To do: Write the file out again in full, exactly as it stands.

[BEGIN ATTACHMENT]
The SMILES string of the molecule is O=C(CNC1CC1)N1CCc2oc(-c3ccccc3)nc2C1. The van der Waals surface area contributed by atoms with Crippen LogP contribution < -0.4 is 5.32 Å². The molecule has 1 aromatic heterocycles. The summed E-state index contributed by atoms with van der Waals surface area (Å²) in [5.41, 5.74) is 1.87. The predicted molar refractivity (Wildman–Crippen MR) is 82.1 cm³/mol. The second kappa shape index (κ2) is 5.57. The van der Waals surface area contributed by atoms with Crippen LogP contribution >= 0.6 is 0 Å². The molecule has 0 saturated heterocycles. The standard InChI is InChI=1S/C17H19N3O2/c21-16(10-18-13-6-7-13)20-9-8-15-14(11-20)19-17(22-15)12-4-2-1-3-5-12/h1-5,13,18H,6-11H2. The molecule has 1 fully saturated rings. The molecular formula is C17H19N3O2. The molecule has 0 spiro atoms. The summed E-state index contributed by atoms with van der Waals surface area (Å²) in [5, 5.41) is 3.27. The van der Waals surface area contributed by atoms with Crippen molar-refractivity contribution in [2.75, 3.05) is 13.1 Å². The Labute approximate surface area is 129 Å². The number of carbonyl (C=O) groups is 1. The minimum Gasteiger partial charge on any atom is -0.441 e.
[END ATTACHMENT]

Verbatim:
The SMILES string of the molecule is O=C(CNC1CC1)N1CCc2oc(-c3ccccc3)nc2C1. The van der Waals surface area contributed by atoms with Crippen LogP contribution < -0.4 is 5.32 Å². The molecule has 1 aromatic heterocycles. The summed E-state index contributed by atoms with van der Waals surface area (Å²) in [5.41, 5.74) is 1.87. The predicted molar refractivity (Wildman–Crippen MR) is 82.1 cm³/mol. The second kappa shape index (κ2) is 5.57. The van der Waals surface area contributed by atoms with Crippen LogP contribution >= 0.6 is 0 Å². The molecule has 0 saturated heterocycles. The standard InChI is InChI=1S/C17H19N3O2/c21-16(10-18-13-6-7-13)20-9-8-15-14(11-20)19-17(22-15)12-4-2-1-3-5-12/h1-5,13,18H,6-11H2. The molecule has 1 fully saturated rings. The molecular formula is C17H19N3O2. The molecule has 0 spiro atoms. The summed E-state index contributed by atoms with van der Waals surface area (Å²) in [5, 5.41) is 3.27. The van der Waals surface area contributed by atoms with Crippen molar-refractivity contribution in [2.75, 3.05) is 13.1 Å². The Labute approximate surface area is 129 Å². The number of carbonyl (C=O) groups is 1. The minimum Gasteiger partial charge on any atom is -0.441 e.